Book Report – Middle of 2014

The Aviator’s Wife by Melanie Benjamin
This book tells the story of Charles Lindbergh’s wife, and is part historical fiction and part coming of age. Much of it was pieced together from her journals, and made me feel really sorry for her. She was a woman in a man’s world, whose crazy husband was adored by that world for the majority of their marriage. I didn’t realize he was so eccentric, or that the Lindbergh baby was his baby. How did I miss that? Public school education, you have failed me.

Dear Life by Alice Munro
This was the first short story collection I read since college, and mostly served to solidify my love for the novel. Without an instructor leading a discussion or guiding my reading, I had a hard time staying focused and kept trying to connect all the stories together. The only thing the stories really had in common is that they were all sad and took place in small towns in Canada. Were they all sad because they took place in small town Canada?

Emma by Jane Austen
I may be the only English major that graduated without ever finishing a book by Jane Austen. Even though Pride and Prejudice is my favorite movie, I’ve never been able to finish the book. The language, the propriety I understand nothing about, the millions of characters to keep track of all forced me to put the book down at some point. I persevered with Emma, and watched the movie in ten minute increments until I’d finished both. It’s a pretty good love story if you don’t think about the massive age difference between the two main characters. I liked Clueless’ interpretation of it.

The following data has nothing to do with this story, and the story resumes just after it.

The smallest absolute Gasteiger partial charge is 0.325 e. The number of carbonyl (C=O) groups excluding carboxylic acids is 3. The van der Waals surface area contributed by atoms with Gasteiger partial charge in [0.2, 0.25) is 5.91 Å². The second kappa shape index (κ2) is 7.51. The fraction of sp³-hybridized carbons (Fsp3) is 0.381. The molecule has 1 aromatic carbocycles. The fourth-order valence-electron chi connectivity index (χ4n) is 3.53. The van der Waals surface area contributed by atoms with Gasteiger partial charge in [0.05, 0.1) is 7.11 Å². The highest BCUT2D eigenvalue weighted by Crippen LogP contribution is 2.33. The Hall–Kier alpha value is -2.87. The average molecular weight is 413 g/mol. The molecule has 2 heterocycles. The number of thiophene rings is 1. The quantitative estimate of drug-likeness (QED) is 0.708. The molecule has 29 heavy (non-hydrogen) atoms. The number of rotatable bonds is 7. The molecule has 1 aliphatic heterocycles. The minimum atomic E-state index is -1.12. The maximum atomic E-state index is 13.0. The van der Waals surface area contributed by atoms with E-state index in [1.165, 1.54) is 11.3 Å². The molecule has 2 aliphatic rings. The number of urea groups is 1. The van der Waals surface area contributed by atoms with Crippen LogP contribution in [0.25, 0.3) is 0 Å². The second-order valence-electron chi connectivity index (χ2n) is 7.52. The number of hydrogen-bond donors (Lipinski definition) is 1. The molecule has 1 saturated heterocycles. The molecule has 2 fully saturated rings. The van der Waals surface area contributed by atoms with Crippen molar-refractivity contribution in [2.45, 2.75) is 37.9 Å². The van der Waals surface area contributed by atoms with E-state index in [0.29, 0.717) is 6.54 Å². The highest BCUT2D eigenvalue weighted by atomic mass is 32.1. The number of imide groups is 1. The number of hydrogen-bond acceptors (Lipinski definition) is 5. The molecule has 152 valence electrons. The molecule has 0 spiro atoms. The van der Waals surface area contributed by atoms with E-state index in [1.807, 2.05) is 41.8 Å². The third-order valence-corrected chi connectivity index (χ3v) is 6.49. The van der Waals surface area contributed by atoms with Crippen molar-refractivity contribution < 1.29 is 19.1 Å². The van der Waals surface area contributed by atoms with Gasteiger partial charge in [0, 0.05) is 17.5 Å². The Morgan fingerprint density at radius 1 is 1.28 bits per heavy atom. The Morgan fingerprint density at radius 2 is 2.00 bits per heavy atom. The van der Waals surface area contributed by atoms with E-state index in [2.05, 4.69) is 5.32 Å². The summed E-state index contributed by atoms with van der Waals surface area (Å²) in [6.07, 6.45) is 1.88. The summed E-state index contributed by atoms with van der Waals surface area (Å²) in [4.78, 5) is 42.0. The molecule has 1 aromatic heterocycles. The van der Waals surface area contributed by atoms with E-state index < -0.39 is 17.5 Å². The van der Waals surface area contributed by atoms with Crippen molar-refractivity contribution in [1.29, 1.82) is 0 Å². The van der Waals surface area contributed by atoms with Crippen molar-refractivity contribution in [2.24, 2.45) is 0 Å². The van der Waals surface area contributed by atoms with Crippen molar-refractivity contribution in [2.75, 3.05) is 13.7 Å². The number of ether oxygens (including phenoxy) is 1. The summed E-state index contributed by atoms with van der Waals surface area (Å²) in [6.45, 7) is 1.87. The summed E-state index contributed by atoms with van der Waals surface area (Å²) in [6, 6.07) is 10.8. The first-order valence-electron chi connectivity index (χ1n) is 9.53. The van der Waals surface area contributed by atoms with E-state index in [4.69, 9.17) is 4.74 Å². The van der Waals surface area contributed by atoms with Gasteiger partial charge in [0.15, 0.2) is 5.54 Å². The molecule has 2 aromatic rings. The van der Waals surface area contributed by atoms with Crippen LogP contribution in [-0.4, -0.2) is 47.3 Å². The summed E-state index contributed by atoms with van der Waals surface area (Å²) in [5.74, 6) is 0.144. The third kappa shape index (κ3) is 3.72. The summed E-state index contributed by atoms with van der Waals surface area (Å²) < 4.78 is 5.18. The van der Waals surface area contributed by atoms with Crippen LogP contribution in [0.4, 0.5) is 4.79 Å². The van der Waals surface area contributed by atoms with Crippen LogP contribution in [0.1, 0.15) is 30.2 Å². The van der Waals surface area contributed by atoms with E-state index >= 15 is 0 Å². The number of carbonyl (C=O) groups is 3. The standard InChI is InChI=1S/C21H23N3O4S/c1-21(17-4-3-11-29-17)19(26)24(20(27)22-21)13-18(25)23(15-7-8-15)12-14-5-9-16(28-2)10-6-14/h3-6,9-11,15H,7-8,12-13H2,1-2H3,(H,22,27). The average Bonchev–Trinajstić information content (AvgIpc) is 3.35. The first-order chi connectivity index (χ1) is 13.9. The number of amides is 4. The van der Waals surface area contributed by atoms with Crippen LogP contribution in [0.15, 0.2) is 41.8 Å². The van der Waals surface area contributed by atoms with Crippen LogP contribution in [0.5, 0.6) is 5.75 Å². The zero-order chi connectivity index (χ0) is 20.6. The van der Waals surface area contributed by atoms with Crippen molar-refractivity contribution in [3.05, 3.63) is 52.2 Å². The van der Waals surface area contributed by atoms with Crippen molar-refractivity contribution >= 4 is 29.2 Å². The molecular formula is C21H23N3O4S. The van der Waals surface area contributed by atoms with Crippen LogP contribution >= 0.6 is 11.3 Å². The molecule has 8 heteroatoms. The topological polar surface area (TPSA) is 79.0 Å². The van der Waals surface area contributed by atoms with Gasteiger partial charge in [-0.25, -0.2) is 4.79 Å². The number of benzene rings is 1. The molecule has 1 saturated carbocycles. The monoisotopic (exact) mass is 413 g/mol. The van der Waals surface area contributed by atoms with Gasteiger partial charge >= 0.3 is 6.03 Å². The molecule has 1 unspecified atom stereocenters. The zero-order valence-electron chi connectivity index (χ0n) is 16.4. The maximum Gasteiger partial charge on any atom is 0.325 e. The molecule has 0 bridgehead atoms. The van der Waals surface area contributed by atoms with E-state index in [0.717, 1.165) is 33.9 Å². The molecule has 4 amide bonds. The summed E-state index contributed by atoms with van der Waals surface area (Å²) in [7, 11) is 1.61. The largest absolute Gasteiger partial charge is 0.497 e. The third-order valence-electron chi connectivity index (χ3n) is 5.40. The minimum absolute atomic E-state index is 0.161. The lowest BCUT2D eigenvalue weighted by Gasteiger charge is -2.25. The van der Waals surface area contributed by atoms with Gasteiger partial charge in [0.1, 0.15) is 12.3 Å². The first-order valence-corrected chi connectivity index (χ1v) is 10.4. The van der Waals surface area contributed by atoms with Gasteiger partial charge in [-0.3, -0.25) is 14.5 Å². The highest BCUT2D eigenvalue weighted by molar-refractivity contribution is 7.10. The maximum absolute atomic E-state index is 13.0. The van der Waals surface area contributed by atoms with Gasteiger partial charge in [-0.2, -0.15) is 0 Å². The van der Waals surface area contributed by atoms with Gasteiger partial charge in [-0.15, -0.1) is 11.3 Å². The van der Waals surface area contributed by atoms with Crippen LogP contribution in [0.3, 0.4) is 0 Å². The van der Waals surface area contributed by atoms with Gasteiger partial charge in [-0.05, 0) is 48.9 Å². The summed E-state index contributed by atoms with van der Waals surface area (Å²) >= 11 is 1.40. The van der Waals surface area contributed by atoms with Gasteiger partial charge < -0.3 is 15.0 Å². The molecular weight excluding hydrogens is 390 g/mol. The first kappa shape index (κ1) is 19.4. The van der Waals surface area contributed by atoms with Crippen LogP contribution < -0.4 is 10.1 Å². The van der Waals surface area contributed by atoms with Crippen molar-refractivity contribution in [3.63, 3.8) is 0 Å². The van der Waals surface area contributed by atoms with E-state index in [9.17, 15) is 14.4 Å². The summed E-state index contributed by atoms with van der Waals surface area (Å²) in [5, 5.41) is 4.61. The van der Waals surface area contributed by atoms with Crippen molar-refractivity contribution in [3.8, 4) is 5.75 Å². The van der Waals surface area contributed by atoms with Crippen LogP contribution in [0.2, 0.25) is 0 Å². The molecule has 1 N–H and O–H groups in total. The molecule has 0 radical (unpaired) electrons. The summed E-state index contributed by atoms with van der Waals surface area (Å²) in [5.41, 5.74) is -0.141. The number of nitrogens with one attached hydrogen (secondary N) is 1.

The Selection Series by Kiera Cass
The Bachelor meets the Royal Family meets a dystopian society that’s both futuristic and antiquated. You can’t help but like the main character, who’s the opposite of a damsel in distress. Think Katniss Everdeen in a dress. I could see this series being turned into a CW show. I would loyally watch it Wednesday nights at 9/8c.

Orphan Train by Christina Baker Kline
I was totally unaware of this portion of American History. For decades, orphaned children were sent to the Midwest in trains to find homes. What I gathered from this fictionalized account is that even though many of them found a place to live, the majority of them did not find the home they were looking for, but were seen as farmhands more than family. I was haunted for weeks.

Beautiful Creatures Series by Kami Garcia
Supernatural South meets the Manic Pixie Dream Girl. This book was a really easy read, and there were pictures in it, which is usually a good indicator that it is not meant for your age group. I highly recommend it to anyone who’s just had their wisdom teeth removed and is tired of watching TV. It should come with a warning label, though: 16 year old boys are not this sensitive!


To Learn Before I Turn 25

I only get a half birthday on leap years, so when March started and I found myself suddenly closer to 25 than 24, I went into a mild panic. There’s so much I wanted to have figured out by the time I turned 25. In order to keep a quarter-life crisis at bay, I wrote a list of ten things I want to learn by the time I turn 25: 

  1. How to accept a compliment without sounding cocky or self-deprecating. 
  2. When to replace my car’s tires. 
  3. How to follow a recipe. 
  4. Follow up: how to substitute ingredients in a recipe. 
  5. How to effectively coupon. 
  6. What to wear when the dress code is business casual. 
  7. How to fold a fitted sheet. 
  8. What time a show is on if the commercial says it’s on at 8/7c. 
  9. How to curl my hair. 
  10. How to unsubscribe from e-mail lists. 

Ten things is manageable, right?